After going out west in 2018 to manage a successful Lt. Governor race in Nevada, Whitley is returning home to southwestern Virginia with designs on rebuilding the Democratic Party in the region. Vote Local is building from the ground up, putting together a slate of candidates on the county level that can install progressive policy and eventually move on to bigger offices. The initial goal is flipping two seats on the Republican-held Board of Supervisors in Montgomery County this fall.
The group has announced one candidate so far, Robbie Jones, a former head of the Montgomery County Education Association and long-time community activist. Whitley gave Progressives Everywhere his pitch for the group earlier this month.
Virginia is trending blue — but the south has gone from blue to red. What’s Vote Local going to do about it?
I’m a southwest Virginia guy, born and bred there. That’s the area of the state that could benefit from and needs Democratic progressive policies the most, but rejects them the most. A lot of folks talk about how we can take back the ninth [congressional district] and unfortunately I’m subscribed to the mindset that it’s not possible right now. We’re not going to be able to take back a congressional seat and we’re not going to be able to win too many more legislative seats in the ninth right now. So where do we go from here? It’s local.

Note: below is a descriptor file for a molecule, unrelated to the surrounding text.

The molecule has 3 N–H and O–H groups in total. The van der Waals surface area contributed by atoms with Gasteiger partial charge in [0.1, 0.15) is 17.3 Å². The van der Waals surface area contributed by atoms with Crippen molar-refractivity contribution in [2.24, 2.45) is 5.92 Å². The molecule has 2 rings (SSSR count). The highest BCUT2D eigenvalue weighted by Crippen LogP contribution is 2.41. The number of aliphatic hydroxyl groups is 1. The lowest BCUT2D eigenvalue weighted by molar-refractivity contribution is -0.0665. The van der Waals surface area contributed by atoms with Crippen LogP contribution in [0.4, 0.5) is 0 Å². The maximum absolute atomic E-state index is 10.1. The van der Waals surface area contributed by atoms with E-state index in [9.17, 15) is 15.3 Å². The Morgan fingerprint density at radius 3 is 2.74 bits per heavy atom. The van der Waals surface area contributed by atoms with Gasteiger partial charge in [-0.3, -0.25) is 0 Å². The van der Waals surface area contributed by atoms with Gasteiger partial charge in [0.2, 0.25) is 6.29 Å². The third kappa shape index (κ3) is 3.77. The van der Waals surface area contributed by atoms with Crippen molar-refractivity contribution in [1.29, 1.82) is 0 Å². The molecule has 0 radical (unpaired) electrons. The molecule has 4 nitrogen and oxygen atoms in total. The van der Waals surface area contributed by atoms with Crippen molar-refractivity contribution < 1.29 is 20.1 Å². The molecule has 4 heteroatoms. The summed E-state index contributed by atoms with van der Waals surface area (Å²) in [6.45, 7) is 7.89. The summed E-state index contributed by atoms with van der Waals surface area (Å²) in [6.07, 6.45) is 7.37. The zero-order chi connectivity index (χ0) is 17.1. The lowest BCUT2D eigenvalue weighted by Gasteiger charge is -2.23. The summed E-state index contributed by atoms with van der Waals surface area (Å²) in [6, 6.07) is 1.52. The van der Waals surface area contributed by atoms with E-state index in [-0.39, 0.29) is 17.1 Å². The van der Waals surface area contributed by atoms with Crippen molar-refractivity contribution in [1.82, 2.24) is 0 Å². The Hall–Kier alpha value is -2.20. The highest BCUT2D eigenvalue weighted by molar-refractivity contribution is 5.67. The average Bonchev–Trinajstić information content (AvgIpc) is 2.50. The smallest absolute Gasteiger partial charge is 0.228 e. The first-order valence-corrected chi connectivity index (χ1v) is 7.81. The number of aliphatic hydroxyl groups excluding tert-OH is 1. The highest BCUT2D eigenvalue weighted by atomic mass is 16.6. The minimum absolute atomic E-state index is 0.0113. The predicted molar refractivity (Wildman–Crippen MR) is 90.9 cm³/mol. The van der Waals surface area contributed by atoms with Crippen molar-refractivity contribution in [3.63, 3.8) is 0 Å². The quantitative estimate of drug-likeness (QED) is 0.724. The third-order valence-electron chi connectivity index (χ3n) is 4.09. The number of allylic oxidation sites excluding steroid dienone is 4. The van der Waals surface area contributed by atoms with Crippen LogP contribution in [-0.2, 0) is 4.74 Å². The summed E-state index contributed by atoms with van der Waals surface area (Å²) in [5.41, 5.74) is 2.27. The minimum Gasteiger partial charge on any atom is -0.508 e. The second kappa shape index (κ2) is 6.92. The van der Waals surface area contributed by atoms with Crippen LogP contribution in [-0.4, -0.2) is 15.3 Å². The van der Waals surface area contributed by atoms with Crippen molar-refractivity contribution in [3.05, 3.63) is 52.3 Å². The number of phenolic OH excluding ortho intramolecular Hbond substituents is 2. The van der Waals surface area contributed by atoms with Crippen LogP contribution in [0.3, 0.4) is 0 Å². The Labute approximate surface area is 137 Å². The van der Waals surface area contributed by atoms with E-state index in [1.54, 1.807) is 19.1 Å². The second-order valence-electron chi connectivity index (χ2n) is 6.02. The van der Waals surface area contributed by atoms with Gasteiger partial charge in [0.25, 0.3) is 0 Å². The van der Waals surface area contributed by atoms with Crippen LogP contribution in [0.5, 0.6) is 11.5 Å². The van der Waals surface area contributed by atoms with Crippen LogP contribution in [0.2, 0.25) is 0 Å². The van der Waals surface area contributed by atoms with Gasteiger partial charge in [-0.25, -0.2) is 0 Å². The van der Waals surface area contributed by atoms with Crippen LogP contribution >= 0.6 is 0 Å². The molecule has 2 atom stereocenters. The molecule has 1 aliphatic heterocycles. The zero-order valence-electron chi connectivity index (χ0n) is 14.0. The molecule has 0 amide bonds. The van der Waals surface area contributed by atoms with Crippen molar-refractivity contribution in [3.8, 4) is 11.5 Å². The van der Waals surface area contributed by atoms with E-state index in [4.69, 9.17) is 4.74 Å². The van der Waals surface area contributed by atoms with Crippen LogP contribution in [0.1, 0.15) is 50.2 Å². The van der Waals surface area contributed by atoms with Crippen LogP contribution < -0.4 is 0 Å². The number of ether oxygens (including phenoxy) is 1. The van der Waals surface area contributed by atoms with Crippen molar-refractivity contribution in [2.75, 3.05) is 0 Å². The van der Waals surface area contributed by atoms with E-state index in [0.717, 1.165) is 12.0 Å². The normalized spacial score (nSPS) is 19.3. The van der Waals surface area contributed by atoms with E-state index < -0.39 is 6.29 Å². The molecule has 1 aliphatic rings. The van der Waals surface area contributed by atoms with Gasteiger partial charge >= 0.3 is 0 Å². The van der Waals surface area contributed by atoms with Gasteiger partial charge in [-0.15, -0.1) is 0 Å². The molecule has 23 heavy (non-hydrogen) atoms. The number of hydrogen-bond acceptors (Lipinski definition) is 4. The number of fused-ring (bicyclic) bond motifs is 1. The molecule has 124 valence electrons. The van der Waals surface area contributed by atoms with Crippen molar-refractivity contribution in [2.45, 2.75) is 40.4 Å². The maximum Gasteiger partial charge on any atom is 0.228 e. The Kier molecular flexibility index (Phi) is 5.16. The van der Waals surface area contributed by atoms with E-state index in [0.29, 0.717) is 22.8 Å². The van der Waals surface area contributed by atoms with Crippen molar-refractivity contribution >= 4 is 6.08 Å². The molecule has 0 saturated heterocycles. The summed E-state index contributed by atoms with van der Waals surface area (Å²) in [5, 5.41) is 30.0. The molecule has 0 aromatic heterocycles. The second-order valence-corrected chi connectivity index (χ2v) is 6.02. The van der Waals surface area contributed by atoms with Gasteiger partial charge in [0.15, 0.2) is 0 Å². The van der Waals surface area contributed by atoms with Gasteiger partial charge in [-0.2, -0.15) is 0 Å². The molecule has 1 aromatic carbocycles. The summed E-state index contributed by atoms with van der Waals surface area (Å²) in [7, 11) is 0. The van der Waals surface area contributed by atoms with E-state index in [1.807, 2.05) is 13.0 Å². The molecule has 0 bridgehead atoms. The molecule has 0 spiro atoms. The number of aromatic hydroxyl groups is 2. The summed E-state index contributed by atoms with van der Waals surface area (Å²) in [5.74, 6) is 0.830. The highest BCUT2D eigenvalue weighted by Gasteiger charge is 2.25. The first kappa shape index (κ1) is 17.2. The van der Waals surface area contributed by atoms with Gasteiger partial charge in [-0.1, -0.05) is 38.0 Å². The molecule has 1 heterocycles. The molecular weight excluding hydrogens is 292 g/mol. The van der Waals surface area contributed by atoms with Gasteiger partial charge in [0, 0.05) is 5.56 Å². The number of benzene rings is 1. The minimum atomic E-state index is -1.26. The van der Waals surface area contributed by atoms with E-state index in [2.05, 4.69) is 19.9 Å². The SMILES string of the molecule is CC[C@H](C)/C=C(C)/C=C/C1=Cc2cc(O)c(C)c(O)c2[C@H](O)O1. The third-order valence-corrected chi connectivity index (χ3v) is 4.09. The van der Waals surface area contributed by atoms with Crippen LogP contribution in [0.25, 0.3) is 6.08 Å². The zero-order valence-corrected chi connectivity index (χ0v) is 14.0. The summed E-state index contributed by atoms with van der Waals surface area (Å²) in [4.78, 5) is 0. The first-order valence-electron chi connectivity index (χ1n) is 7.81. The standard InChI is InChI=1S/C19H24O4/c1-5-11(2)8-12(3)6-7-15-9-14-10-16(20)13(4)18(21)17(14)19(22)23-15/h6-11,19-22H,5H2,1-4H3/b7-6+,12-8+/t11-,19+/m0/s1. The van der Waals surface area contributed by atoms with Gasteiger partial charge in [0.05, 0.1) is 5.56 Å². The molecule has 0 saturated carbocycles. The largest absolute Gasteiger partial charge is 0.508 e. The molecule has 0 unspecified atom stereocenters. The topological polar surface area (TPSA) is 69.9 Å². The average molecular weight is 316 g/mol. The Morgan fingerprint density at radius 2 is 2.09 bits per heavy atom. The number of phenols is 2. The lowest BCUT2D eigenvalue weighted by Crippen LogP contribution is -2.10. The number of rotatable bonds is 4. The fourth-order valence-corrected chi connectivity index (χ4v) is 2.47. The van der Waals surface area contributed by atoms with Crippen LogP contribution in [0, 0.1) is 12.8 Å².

My goal is to find good, qualified, progressive candidates who are well-respected in their communities, run them for some of these local seats, and maybe after a few years of serving and showing that they’re good, outstanding citizens we can eventually have the take the step up, run for delegate, run for state senator, and over time, change the attitude and the perception of the Democratic Party in southwest.
People will see that there are people that you voted for that actually work for you, and these policies are a result of you electing them. Hopefully, it’ll make the difference. It’s not going to be an overnight thing, but we’re definitely gonna give it a shot this cycle.
There are still some local Democratic office-holders in the area — why haven’t they made the leap? Why not work with them?
I think that these local officials, they know all too well that if they make that leap and if they do announce, they’re going to be left unsupported. They’re gonna have to raise a lot of money. And I’m not blaming the state party or the caucuses for this, but generally, the candidates have to do a lot on their own and they don’t get the support they need. So in [the officials’] minds, why would I leave an office that I’m doing really good in right now to take a chance to run for something that I’m probably not going to win and I’m not going to be supported in?
My hope is that if they look at this new wave of local candidates, they will see that they will get support and here’s how we can help them, then maybe they will take the step. And also, the good that they will do in these local seats, it can’t be understated. When I managed Chris’s race, I naively did not understand the power that local government has in Virginia, in the county Board of Supervisors.
Thanks to the Republicans on that board, schools haven’t been funded the way that they should. Teachers haven’t received the raises that they should. So even if they don’t run for higher offices, the good that we can do by getting some of these boards flipped with good candidates, I think is worth it.